OEM predictive maintenance for machinery
Need to offer predictive maintenance & remote troubleshooting services?
As an OEM, you may offer predictive maintenance services as a product add-on. Here, the CANedge2 can be connected to equipment and upload operational data via the client's WiFi. The OEM can use the data to predict breakdowns, provide KPI reports, strategic sales etc. If issues arise, the OEM can access asset data via e.g. CANcloud and perform remote diagnostics. Further, via over-the-air updates, the OEM can reset a faulty machine remotely by making the CANedge2 transmit specific CAN messages.
Case study: J1939 predictive maintenance
Learn how one of our larger OEM customers use the CANedge2 to collect CAN bus data from heavy machinery in the field - and use it to perform simple automated predictive maintenance.
"Both the hardware and support from CSS Electronics have been outstanding!"full case study
Predictive maintenance is a rapidlly growing trend. The rise of Big Data, IoT, Cloud and AI is driving predictive maintenance with a 40% CAGR towards $10+ bn by 2022.
The growing focus is also seen in Google Trends, showing a 400%+ increase in interest since 2008.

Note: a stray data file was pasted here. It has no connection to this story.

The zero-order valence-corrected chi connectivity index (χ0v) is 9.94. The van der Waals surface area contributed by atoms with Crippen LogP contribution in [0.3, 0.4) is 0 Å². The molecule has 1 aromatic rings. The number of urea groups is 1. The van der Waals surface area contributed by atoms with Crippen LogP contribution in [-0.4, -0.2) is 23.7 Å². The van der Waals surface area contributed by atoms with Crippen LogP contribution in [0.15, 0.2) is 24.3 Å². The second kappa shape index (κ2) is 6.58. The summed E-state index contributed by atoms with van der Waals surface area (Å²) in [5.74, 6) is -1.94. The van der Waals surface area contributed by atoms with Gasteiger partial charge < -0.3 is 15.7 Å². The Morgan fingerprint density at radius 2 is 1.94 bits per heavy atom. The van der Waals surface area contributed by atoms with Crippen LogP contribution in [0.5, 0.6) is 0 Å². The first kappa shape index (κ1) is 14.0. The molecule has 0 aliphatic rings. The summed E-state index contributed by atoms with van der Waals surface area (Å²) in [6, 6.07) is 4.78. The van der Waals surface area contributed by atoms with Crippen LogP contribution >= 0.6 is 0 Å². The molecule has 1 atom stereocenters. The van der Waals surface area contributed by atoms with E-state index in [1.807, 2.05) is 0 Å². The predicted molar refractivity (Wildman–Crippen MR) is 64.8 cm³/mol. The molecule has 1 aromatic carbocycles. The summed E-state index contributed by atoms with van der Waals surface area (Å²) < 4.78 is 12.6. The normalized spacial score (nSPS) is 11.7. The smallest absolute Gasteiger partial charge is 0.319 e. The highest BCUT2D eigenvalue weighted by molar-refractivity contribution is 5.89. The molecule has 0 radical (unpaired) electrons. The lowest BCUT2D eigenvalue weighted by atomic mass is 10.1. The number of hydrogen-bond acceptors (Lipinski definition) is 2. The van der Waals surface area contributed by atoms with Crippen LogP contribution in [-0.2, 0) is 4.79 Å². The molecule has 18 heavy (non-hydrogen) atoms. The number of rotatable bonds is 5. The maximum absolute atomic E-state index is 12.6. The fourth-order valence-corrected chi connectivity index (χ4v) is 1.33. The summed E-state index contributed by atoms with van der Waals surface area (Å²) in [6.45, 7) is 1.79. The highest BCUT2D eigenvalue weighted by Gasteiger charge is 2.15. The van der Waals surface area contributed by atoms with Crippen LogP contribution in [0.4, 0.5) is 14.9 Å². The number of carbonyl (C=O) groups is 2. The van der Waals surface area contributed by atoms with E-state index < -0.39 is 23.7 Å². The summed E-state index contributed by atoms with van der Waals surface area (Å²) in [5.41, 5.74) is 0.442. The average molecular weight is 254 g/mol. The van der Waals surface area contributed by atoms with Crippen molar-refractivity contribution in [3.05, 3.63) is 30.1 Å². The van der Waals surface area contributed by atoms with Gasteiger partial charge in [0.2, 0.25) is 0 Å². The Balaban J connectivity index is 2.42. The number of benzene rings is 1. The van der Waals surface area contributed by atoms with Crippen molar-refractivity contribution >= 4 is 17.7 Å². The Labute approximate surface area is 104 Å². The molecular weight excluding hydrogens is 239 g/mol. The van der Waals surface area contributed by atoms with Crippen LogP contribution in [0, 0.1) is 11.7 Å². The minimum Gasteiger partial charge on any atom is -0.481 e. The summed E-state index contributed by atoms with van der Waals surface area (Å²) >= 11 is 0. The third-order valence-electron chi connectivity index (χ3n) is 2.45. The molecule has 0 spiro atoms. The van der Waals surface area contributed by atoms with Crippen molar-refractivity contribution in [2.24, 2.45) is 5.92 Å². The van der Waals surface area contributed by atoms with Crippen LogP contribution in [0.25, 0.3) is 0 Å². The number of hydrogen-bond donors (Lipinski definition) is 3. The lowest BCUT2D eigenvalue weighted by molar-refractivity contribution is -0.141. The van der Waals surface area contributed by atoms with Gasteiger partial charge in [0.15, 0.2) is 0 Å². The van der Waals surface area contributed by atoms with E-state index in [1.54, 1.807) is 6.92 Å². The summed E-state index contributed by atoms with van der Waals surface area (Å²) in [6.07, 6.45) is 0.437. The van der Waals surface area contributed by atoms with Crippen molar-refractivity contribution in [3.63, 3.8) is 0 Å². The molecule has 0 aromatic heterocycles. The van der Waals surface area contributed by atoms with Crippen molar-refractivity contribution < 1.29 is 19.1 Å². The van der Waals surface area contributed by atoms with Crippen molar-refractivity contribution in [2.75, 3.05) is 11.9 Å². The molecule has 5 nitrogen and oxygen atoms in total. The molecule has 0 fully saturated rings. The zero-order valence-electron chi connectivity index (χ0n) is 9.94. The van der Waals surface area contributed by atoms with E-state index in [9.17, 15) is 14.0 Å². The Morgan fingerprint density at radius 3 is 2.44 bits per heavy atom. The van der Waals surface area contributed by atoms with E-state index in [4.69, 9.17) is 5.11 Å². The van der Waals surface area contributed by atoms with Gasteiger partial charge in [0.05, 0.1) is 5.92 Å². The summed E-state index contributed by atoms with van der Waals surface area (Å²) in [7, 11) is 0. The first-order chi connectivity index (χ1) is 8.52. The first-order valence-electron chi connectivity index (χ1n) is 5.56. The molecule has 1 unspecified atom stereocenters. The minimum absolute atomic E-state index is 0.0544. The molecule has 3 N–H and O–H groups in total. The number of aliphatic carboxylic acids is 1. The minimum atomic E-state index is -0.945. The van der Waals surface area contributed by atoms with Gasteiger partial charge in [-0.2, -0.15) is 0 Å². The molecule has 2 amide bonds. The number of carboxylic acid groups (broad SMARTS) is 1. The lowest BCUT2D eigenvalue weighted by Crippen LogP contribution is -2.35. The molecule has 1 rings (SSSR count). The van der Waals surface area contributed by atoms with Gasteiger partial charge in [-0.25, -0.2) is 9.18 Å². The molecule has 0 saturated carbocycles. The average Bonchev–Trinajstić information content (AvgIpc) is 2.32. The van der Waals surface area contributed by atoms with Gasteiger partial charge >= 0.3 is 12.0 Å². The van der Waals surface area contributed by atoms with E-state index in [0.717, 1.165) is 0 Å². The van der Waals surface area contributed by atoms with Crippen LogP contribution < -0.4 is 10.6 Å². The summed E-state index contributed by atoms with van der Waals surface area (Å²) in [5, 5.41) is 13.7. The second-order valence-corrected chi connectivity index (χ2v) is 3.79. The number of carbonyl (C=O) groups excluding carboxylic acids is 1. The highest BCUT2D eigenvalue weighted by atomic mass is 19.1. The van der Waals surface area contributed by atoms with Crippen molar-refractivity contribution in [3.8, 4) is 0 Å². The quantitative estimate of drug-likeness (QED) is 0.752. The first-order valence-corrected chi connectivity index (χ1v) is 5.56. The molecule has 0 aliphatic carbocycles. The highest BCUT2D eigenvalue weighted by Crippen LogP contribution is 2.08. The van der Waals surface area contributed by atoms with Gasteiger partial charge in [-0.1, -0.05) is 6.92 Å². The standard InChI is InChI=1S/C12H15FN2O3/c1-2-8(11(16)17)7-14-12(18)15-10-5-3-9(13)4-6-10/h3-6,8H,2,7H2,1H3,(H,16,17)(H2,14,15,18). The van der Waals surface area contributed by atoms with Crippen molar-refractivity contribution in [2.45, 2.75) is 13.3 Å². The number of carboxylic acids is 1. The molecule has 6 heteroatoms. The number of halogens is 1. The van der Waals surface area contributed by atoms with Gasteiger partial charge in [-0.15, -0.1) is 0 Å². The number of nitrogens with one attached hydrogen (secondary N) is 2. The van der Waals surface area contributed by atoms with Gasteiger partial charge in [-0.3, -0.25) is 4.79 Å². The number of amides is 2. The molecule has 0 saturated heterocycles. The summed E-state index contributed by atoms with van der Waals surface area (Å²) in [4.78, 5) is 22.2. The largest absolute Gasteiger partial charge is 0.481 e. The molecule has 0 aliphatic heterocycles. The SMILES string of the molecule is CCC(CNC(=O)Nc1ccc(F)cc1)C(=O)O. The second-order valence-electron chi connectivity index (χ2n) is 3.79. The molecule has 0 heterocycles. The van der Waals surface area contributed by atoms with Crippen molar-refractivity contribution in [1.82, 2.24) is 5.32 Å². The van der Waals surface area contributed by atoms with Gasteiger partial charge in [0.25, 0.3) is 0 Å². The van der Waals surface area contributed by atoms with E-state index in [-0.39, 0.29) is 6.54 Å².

Despite the growing interest, implementation remains a challenge. In a 2017 survey of 280 companies PwC found that only 11% have reached 'predictive maintenance 4.0' maturity (i.e. using big data to do predictive analytics) - though 47% plan to implement it in the future. We believe part of this disconnect is due to the lack of simple solutions to get started - which is what we address in this article.
To make the 'prediction' in predictive maintenance more clear, consider the below practical examples:
Example #1 - The Oil-Sensitive Truck: In this Google Sheets illustrative example we consider a vehicle where the only possible failure is from not refilling the oil. Over time, the oil level decreases to 10% and the vehicle breaks down - i.e. the 'Remaining Useful Life' (RUL) is zero. For simplicity, we pretend that we observe the true RUL and adapt a simple linear regression. With this we predict the RUL out-of-sample and decide a time for warning - which in the example is ~17% off vs. the true RUL. You can copy and try the example yourself.